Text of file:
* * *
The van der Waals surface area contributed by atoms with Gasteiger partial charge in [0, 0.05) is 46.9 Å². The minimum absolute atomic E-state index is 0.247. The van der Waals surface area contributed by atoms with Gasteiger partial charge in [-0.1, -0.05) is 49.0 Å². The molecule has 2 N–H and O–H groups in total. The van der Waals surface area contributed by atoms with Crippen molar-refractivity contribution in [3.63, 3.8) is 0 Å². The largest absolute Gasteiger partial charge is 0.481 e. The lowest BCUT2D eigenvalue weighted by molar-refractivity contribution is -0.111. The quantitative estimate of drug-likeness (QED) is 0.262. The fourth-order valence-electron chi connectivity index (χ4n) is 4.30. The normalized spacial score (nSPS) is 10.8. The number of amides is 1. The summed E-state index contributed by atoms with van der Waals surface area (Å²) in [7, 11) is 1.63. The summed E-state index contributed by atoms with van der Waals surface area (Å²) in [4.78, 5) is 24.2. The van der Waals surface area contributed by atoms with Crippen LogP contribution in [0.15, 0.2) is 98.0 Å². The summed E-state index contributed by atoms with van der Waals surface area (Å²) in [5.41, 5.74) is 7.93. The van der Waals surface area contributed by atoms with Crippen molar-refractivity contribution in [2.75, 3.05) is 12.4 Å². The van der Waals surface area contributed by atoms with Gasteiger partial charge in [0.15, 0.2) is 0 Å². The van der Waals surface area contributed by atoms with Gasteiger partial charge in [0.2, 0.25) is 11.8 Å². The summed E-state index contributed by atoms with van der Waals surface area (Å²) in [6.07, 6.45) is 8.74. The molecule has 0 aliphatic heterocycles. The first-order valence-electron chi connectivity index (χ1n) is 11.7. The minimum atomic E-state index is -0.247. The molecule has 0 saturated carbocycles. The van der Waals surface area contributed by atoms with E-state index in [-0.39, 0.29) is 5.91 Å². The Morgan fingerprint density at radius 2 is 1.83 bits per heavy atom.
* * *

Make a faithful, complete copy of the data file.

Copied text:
The van der Waals surface area contributed by atoms with Gasteiger partial charge in [0, 0.05) is 46.9 Å². The minimum absolute atomic E-state index is 0.247. The van der Waals surface area contributed by atoms with Gasteiger partial charge in [-0.1, -0.05) is 49.0 Å². The molecule has 2 N–H and O–H groups in total. The van der Waals surface area contributed by atoms with Crippen molar-refractivity contribution in [3.63, 3.8) is 0 Å². The largest absolute Gasteiger partial charge is 0.481 e. The lowest BCUT2D eigenvalue weighted by molar-refractivity contribution is -0.111. The quantitative estimate of drug-likeness (QED) is 0.262. The fourth-order valence-electron chi connectivity index (χ4n) is 4.30. The normalized spacial score (nSPS) is 10.8. The number of amides is 1. The summed E-state index contributed by atoms with van der Waals surface area (Å²) in [7, 11) is 1.63. The summed E-state index contributed by atoms with van der Waals surface area (Å²) in [4.78, 5) is 24.2. The van der Waals surface area contributed by atoms with Crippen LogP contribution in [0.15, 0.2) is 98.0 Å². The summed E-state index contributed by atoms with van der Waals surface area (Å²) in [5.41, 5.74) is 7.93. The van der Waals surface area contributed by atoms with Crippen molar-refractivity contribution in [2.75, 3.05) is 12.4 Å². The van der Waals surface area contributed by atoms with Gasteiger partial charge in [0.15, 0.2) is 0 Å². The van der Waals surface area contributed by atoms with Gasteiger partial charge in [0.2, 0.25) is 11.8 Å². The summed E-state index contributed by atoms with van der Waals surface area (Å²) in [6.07, 6.45) is 8.74. The molecule has 0 aliphatic heterocycles. The first-order valence-electron chi connectivity index (χ1n) is 11.7. The minimum atomic E-state index is -0.247. The molecule has 0 saturated carbocycles. The van der Waals surface area contributed by atoms with E-state index in [-0.39, 0.29) is 5.91 Å². The Morgan fingerprint density at radius 2 is 1.83 bits per heavy atom.